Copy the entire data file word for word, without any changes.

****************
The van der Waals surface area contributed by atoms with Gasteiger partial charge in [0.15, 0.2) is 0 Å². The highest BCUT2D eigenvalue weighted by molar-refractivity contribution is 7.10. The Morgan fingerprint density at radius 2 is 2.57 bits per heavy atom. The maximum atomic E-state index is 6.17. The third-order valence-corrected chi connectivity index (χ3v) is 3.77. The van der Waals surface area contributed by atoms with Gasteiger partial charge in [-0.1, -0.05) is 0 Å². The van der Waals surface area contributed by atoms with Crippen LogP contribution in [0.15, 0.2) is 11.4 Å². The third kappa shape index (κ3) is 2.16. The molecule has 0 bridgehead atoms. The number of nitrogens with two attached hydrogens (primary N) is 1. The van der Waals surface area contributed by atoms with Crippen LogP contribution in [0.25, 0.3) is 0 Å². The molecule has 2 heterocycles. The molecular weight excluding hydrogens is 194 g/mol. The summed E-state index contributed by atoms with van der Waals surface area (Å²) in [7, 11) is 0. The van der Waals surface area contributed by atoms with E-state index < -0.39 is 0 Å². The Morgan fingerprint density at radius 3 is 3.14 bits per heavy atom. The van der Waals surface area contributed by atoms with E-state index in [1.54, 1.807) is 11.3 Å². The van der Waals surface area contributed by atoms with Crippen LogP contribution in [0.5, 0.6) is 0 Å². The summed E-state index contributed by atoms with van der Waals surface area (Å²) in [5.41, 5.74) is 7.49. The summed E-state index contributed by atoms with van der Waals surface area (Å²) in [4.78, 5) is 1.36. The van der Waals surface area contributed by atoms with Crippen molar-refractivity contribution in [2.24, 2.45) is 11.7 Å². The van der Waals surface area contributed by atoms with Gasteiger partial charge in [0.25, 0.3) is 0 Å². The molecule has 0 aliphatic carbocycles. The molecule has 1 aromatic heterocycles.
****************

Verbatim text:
The van der Waals surface area contributed by atoms with Gasteiger partial charge in [0.15, 0.2) is 0 Å². The highest BCUT2D eigenvalue weighted by molar-refractivity contribution is 7.10. The Morgan fingerprint density at radius 2 is 2.57 bits per heavy atom. The maximum atomic E-state index is 6.17. The third-order valence-corrected chi connectivity index (χ3v) is 3.77. The van der Waals surface area contributed by atoms with Gasteiger partial charge in [-0.1, -0.05) is 0 Å². The van der Waals surface area contributed by atoms with Crippen LogP contribution in [0.15, 0.2) is 11.4 Å². The third kappa shape index (κ3) is 2.16. The molecule has 0 bridgehead atoms. The number of nitrogens with two attached hydrogens (primary N) is 1. The van der Waals surface area contributed by atoms with Crippen LogP contribution in [0.25, 0.3) is 0 Å². The molecule has 2 heterocycles. The molecular weight excluding hydrogens is 194 g/mol. The summed E-state index contributed by atoms with van der Waals surface area (Å²) in [7, 11) is 0. The van der Waals surface area contributed by atoms with E-state index < -0.39 is 0 Å². The Morgan fingerprint density at radius 3 is 3.14 bits per heavy atom. The van der Waals surface area contributed by atoms with E-state index in [1.54, 1.807) is 11.3 Å². The van der Waals surface area contributed by atoms with Crippen LogP contribution in [0.5, 0.6) is 0 Å². The summed E-state index contributed by atoms with van der Waals surface area (Å²) in [5.41, 5.74) is 7.49. The summed E-state index contributed by atoms with van der Waals surface area (Å²) in [4.78, 5) is 1.36. The van der Waals surface area contributed by atoms with Crippen molar-refractivity contribution in [2.24, 2.45) is 11.7 Å². The van der Waals surface area contributed by atoms with Gasteiger partial charge in [0.25, 0.3) is 0 Å². The molecule has 0 aliphatic carbocycles. The molecule has 1 aromatic heterocycles.